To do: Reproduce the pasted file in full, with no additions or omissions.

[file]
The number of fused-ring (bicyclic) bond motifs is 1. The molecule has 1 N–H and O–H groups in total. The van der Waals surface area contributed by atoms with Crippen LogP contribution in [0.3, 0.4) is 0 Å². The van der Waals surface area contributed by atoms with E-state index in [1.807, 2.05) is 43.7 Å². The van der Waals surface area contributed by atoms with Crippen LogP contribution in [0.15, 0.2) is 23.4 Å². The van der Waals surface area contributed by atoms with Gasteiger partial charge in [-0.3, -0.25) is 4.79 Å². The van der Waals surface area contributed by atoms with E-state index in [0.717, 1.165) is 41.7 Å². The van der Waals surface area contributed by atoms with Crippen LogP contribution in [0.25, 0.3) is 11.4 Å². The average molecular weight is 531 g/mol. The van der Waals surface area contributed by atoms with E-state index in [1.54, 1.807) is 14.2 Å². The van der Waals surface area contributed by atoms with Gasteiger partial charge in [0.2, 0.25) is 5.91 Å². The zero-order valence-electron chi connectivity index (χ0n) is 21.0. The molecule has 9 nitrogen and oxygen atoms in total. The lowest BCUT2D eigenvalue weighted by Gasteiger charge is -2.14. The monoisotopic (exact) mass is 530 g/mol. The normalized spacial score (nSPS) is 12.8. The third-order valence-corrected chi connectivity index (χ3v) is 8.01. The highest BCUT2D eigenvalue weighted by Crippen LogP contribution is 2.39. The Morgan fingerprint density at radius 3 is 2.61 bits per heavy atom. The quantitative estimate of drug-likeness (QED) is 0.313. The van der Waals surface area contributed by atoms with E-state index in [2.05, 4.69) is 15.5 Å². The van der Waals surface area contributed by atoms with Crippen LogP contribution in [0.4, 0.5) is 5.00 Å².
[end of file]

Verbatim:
The number of fused-ring (bicyclic) bond motifs is 1. The molecule has 1 N–H and O–H groups in total. The van der Waals surface area contributed by atoms with Crippen LogP contribution in [0.3, 0.4) is 0 Å². The van der Waals surface area contributed by atoms with E-state index in [1.807, 2.05) is 43.7 Å². The van der Waals surface area contributed by atoms with Crippen LogP contribution in [0.15, 0.2) is 23.4 Å². The van der Waals surface area contributed by atoms with Gasteiger partial charge in [-0.3, -0.25) is 4.79 Å². The van der Waals surface area contributed by atoms with E-state index in [0.717, 1.165) is 41.7 Å². The van der Waals surface area contributed by atoms with Crippen LogP contribution in [0.25, 0.3) is 11.4 Å². The average molecular weight is 531 g/mol. The van der Waals surface area contributed by atoms with E-state index in [1.54, 1.807) is 14.2 Å². The van der Waals surface area contributed by atoms with Gasteiger partial charge in [0.2, 0.25) is 5.91 Å². The zero-order valence-electron chi connectivity index (χ0n) is 21.0. The molecule has 9 nitrogen and oxygen atoms in total. The lowest BCUT2D eigenvalue weighted by Gasteiger charge is -2.14. The monoisotopic (exact) mass is 530 g/mol. The normalized spacial score (nSPS) is 12.8. The third-order valence-corrected chi connectivity index (χ3v) is 8.01. The highest BCUT2D eigenvalue weighted by Crippen LogP contribution is 2.39. The Morgan fingerprint density at radius 3 is 2.61 bits per heavy atom. The quantitative estimate of drug-likeness (QED) is 0.313. The van der Waals surface area contributed by atoms with E-state index in [2.05, 4.69) is 15.5 Å². The van der Waals surface area contributed by atoms with Crippen LogP contribution in [0.4, 0.5) is 5.00 Å².